The Alameda School District's legal counsel advised the board not to let students opt out of what is being called LGBT Lesson #9, but they were met by parents armed with legal arguments and accusations that this curriculum excludes traditional marriage.
"Other children will pick up this idea that [my child] is a fanatic and that she is a gay basher," said Alameda parent Thomas Chow.
Some parents whose children are taught to uphold traditional marriages are afraid the new curriculum excludes their views.
"This curriculum, instead of teaching children how to agree to disagree and give respect, endorses one particular viewpoint -- that the LGBT lifestyle is normal and acceptable," said Chow.
Chow and other opponents say, lessons that include two male penguins who adopt a baby penguin, promotes same-sex marriage over traditional marriage, but school officials say it's just one part of a nine lesson plan that promotes tolerance instead of bullying.
"How is it that people say they can believe in God and yet inflict such wounds?" said a pastor.
"Isn't it better that children learn the word 'gay' describes a man who loves another man, than they learn it only as a hostile insult?" said Diana Curlander, a parent.
But opponents say their child should at least have the chance to opt out of the lesson.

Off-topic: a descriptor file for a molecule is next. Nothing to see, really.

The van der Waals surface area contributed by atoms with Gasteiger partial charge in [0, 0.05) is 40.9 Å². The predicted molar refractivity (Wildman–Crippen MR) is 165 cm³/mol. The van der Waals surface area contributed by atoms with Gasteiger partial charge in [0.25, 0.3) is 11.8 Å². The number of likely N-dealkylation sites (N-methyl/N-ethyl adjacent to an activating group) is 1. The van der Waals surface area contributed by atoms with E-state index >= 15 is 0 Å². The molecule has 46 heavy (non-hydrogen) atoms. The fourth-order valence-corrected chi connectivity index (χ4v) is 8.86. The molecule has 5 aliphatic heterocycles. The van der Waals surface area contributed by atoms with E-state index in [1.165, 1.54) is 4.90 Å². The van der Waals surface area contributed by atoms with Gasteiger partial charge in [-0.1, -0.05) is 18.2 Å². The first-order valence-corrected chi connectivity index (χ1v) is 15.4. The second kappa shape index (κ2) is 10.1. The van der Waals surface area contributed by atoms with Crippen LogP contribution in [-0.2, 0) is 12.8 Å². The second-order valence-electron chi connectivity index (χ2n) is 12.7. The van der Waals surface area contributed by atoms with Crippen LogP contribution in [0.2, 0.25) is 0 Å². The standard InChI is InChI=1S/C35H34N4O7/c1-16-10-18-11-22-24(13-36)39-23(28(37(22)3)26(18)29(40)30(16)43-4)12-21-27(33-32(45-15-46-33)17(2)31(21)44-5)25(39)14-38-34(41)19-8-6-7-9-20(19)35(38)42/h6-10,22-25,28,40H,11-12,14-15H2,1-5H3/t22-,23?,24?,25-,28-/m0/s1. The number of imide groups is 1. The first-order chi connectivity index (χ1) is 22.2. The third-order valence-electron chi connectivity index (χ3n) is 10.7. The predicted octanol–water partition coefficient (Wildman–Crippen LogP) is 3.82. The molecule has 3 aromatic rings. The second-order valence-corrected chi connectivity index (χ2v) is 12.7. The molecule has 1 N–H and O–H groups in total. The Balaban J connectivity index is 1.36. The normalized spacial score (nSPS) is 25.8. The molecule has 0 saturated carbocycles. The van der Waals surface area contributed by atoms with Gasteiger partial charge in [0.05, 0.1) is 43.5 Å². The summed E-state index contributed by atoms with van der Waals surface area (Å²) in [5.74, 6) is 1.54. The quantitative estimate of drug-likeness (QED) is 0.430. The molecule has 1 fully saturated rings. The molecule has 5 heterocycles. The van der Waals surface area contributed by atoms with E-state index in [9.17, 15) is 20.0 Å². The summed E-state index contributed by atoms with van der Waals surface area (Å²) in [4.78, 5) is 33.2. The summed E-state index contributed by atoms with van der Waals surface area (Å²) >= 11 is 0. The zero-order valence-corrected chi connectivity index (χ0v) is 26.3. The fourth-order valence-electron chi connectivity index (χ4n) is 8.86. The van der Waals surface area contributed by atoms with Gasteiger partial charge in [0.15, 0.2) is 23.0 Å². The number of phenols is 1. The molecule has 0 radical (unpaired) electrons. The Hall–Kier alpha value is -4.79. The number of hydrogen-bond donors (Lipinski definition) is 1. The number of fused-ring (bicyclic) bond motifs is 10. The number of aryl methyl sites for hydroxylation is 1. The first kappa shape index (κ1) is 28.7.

"Education Section Code 51240 states, 'if any part of instruction in heath conflicts with the personal, moral convictions of a parent of a pupil, the pupil shall be excused from that part of the instruction,'" said Roy Lo, a parent.
At the meeting, the district's legal counsel recommended the board not allow students to opt out of the curriculum. The topic is so sensitive, Board President Mike McMahon refused to say where he stood on the issue.
"At this point I'm just waiting for all the presentations to be made, so I have no opinion," said McMahon.
Other school districts like San Francisco, San Leandro and Berkeley already have similar lesson plans. On May 18, there will be a special meeting to get more feedback from the community and on May 26, the board will take a vote on this controversial issue.